Platforms, SDLCs and "industrial engineering for software development"

In this post, I will try to synthesize into a single theme a few ideas that have been bubbling under in our DCG Research discussion in the past months.  I am sure that I will fail but I want to share the current state of our thoughts with this community and, hopefully, get some feedback. Thought #1:  The software industry seems to go through cycles of diversification and consolidation. Examples are well known: Consolidation for years around the IBM PC and windows preceded by diverse environment that included many personal computer architectures and followed by a world with Apple macs, PlayStation's and Linux.  Right now, we believe that we are in a diversification cycle.  This poses the standard "diversification cycle challenges for software engineering departments around choosing which diversified options to support and how far to go in moving from the simple ideal (a single code base - constantly changing as the external options change) to chaos (a different code base for every option and/or customer). Thought #2: Despite the globalization of functional needs for software that has driven some commonality of approach e.g. website/portals, SaaS, broad scope enterprise software megaliths, there is still an expectation of significant local control and customization of the user interface. Thought #3:  In most organizations, there is no obvious individual, group or team responsible for managing or enabling the simplification and efficiency of the end-to-end process of getting the best version of the code changed to meet the latest needs an then managing that version for its lifetime.  Too often, so called "process improvement" groups (if they exist) are focused on change management and the associated, necessary metrics and bureaucracy.  They focus on improving the macro processes not the micro processes. Thought #4: When I was an undergraduate, I joined a company called Plessey as a "sandwich student" ("Co-op" for my American readers).  Plessey was a multi-faceted electronics company but I worked in the avionics and communications factory in Ilford, Essex (it's now a housing development).  The training program included spending 2-3 months in most of the various departments that made the factory work including my favorite, "Industrial Engineering."  This department's goal was to make the production process as smooth and efficient as possible.  It's responsibilities included continuous improvement of the production efficiency and I spent time designing tools or tool jigs (yes, I'm that old), programming NC and CNC machines, redesigning shop floor layouts, writing processes for building circuit boards and so on.  Some of the production processes we worked on had a line manufacturing model ( I think I will call that "waterfall" and some had a jobbing model where a small team worked together to produce a finished article ("agile" anyone?).  In some ways, you could label the work we did, "process improvement," but looking back and comparing t to the work that today's process improvement teams in software organizations are responsible for, industrial engineering was (is?) so much more.  The major extra value provided by the industrial engineering team at Plessey was in building or buying tools to make the production process more efficient.  That team was also the first to be called when there was a problem in production.  For example, if some new component met all the specifications but had some unspecified characteristic that "broke" the current process, industrial engineering would be brought in to do a root cause analysis but also to find an immediate fix. Synthesizing these thoughts leads us to the idea of a new discipline in software development organizations that is responsible for production and for making production more efficient.  Industrial Engineering for Software Development. This group could/should help with the challenges of dealing with multiple target platforms the complexity associated with:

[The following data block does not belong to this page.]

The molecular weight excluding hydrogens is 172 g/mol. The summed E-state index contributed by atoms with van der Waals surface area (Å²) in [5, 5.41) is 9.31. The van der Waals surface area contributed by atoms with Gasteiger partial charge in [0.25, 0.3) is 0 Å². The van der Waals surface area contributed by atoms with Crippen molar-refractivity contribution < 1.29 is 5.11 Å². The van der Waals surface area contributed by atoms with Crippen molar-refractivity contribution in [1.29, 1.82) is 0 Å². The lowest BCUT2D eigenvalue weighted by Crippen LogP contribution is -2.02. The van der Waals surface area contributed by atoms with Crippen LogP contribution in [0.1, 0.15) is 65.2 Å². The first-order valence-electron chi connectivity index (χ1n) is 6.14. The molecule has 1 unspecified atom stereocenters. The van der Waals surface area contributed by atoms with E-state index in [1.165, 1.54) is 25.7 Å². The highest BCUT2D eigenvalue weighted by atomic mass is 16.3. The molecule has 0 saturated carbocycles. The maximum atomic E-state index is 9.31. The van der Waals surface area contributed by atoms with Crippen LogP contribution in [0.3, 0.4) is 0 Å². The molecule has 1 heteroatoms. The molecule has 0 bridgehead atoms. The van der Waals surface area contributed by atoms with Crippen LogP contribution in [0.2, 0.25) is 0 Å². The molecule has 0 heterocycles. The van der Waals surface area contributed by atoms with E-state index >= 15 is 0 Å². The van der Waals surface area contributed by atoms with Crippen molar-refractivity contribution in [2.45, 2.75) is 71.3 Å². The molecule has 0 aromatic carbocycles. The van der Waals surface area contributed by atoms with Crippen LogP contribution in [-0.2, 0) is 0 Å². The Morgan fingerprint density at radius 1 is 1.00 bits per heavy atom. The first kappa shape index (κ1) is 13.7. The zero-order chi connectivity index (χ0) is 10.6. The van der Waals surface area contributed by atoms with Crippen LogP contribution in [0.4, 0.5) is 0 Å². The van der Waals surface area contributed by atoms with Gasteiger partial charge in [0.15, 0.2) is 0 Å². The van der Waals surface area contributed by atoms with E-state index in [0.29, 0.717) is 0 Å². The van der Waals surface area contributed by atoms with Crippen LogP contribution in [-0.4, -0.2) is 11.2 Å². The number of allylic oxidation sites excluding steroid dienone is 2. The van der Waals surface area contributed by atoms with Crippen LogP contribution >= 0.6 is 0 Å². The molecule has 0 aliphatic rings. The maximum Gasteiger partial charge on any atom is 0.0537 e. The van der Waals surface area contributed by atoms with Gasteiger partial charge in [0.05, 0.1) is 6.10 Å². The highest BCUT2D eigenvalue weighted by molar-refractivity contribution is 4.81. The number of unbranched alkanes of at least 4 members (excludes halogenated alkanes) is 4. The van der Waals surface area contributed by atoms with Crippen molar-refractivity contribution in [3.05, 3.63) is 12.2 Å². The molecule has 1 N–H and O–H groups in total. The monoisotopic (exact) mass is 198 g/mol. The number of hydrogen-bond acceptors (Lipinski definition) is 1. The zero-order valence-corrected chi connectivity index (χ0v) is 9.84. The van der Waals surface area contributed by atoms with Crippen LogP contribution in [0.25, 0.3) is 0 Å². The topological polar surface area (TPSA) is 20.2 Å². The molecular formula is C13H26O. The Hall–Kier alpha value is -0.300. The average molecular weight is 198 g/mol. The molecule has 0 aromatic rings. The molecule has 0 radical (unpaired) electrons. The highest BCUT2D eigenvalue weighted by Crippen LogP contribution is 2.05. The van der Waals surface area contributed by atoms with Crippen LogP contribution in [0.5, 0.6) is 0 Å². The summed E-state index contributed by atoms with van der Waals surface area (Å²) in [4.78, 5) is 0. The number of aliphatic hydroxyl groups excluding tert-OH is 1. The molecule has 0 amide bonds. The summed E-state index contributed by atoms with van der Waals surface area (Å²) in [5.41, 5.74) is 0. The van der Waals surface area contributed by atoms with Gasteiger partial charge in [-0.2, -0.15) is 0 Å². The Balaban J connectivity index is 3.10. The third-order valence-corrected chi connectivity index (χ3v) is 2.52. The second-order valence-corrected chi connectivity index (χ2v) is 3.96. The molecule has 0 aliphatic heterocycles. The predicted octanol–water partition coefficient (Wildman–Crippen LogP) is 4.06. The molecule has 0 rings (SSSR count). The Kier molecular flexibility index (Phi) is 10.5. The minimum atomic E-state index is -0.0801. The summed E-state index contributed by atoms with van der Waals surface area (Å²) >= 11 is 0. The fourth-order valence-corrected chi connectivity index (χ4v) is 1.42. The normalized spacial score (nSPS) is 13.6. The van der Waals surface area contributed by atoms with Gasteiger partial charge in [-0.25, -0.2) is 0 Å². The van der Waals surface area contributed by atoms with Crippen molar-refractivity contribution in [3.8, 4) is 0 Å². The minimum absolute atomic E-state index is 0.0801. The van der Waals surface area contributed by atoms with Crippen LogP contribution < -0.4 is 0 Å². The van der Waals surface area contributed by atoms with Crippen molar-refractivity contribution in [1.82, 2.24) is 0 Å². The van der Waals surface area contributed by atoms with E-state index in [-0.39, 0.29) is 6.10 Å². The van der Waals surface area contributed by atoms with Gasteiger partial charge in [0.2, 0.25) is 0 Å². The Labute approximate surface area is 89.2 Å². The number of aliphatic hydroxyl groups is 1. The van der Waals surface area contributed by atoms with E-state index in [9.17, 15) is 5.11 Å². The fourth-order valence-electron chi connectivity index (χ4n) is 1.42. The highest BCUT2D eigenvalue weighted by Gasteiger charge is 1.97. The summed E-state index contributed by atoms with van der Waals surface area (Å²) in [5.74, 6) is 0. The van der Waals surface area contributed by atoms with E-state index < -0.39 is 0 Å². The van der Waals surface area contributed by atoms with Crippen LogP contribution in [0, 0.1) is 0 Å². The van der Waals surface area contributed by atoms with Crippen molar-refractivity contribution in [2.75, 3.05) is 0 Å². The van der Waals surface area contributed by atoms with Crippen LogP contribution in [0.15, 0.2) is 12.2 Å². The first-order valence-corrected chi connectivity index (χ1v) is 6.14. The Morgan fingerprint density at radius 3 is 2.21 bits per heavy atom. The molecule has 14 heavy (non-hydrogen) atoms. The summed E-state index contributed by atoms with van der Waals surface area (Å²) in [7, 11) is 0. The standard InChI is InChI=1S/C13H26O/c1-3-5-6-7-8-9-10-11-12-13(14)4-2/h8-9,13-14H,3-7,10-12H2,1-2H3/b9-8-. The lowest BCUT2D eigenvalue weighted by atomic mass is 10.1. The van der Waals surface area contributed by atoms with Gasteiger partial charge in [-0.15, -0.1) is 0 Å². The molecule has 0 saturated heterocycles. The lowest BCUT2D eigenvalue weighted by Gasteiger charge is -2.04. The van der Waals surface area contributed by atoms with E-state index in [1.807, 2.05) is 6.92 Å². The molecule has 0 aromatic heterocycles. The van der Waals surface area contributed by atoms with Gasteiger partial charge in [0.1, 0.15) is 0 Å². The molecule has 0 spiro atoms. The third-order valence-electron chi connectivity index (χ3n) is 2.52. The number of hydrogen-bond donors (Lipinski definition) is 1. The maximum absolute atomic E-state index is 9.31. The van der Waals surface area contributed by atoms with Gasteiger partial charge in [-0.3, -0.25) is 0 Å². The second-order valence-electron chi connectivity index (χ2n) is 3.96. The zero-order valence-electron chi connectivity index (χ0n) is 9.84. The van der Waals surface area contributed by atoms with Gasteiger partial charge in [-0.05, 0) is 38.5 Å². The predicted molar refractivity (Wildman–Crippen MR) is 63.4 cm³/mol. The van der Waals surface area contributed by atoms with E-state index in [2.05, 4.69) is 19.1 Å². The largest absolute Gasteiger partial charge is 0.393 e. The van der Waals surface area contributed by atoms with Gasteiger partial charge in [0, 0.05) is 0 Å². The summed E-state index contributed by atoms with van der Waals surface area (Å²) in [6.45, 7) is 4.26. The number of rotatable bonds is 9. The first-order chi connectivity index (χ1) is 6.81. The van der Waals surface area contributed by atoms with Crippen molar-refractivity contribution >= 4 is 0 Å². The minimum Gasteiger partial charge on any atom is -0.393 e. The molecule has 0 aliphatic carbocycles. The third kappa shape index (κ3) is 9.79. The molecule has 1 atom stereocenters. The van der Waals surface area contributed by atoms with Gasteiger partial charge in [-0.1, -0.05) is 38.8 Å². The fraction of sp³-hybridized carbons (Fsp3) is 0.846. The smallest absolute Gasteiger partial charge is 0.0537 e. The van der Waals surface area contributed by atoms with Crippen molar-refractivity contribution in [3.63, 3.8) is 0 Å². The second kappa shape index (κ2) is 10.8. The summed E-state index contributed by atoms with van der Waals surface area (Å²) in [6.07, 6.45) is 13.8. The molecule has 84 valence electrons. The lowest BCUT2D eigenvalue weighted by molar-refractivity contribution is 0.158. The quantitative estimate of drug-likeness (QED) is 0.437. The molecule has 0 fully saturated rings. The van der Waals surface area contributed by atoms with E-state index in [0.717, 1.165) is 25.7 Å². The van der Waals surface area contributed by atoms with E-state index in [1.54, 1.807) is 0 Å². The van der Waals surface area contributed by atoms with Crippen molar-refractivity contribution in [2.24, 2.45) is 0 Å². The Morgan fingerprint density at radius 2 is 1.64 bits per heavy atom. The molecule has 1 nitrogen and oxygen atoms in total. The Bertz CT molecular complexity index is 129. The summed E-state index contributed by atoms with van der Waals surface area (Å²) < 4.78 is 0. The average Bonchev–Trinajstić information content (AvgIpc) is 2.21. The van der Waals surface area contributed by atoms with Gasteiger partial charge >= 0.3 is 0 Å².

• multiple target plaftorms
    • multiple concurrent production approaches
    • short term production problems
    • long term root cause analysis
    • Bridging the different needs of the following teams:
  • Architects
  • Coders
  • Unit testers
  • Configuration Management
  • Release management
  • Integration testers
  • Performance testers
  • Deployment environment managers
  • Open source and license managers
  • Process improvement teams (this could be a part of the new industrial engineering group)

We have not seem this type of function organized explicitly in software development groups.  All the jobs somehow get done and the quality of the software development is directly proportional to the clarity with which these task get handled.  Unfortunately, many software development groups survive by controlling their environment in such a way as to exclude the diversity that makes these challenges worse. I will conclude this post  with the concern that in this current diversification phase, trying to "lock out" diversification may not be an option.

Written by Michael D. Harris at 12:10
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"It's frustrating that there are so many failed software projects when I know from personal experience that it's possible to do so much better - and we can help." 
- Mike Harris, DCG Owner

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